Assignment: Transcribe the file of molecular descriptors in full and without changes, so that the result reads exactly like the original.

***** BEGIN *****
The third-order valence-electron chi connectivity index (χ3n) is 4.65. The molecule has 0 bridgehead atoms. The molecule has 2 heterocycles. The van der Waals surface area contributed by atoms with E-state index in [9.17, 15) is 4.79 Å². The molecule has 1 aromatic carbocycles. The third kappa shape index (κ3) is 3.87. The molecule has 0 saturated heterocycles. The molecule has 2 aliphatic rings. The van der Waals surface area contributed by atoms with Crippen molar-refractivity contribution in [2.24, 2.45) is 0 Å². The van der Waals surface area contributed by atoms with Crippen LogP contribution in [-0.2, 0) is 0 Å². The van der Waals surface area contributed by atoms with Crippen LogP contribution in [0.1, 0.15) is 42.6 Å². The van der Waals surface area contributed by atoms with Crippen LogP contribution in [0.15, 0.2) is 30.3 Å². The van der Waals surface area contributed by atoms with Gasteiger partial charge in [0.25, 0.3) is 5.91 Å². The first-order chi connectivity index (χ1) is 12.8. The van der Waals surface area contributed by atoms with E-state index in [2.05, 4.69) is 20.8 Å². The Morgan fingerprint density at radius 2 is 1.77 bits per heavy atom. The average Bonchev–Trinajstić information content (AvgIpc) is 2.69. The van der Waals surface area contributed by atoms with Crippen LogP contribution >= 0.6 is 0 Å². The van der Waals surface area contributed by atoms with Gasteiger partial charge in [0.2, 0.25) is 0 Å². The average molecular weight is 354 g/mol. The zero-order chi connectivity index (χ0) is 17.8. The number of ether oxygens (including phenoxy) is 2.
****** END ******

The third-order valence-electron chi connectivity index (χ3n) is 4.65. The molecule has 0 bridgehead atoms. The molecule has 2 heterocycles. The van der Waals surface area contributed by atoms with E-state index in [9.17, 15) is 4.79 Å². The molecule has 1 aromatic carbocycles. The third kappa shape index (κ3) is 3.87. The molecule has 0 saturated heterocycles. The molecule has 2 aliphatic rings. The van der Waals surface area contributed by atoms with Crippen molar-refractivity contribution in [2.24, 2.45) is 0 Å². The van der Waals surface area contributed by atoms with Crippen LogP contribution in [-0.2, 0) is 0 Å². The van der Waals surface area contributed by atoms with Crippen LogP contribution in [0.1, 0.15) is 42.6 Å². The van der Waals surface area contributed by atoms with Crippen LogP contribution in [0.15, 0.2) is 30.3 Å². The van der Waals surface area contributed by atoms with Gasteiger partial charge in [0.25, 0.3) is 5.91 Å². The first-order chi connectivity index (χ1) is 12.8. The van der Waals surface area contributed by atoms with E-state index in [2.05, 4.69) is 20.8 Å². The Morgan fingerprint density at radius 2 is 1.77 bits per heavy atom. The average Bonchev–Trinajstić information content (AvgIpc) is 2.69. The van der Waals surface area contributed by atoms with Crippen LogP contribution >= 0.6 is 0 Å². The van der Waals surface area contributed by atoms with Gasteiger partial charge in [0.2, 0.25) is 0 Å². The average molecular weight is 354 g/mol. The zero-order chi connectivity index (χ0) is 17.8. The number of ether oxygens (including phenoxy) is 2.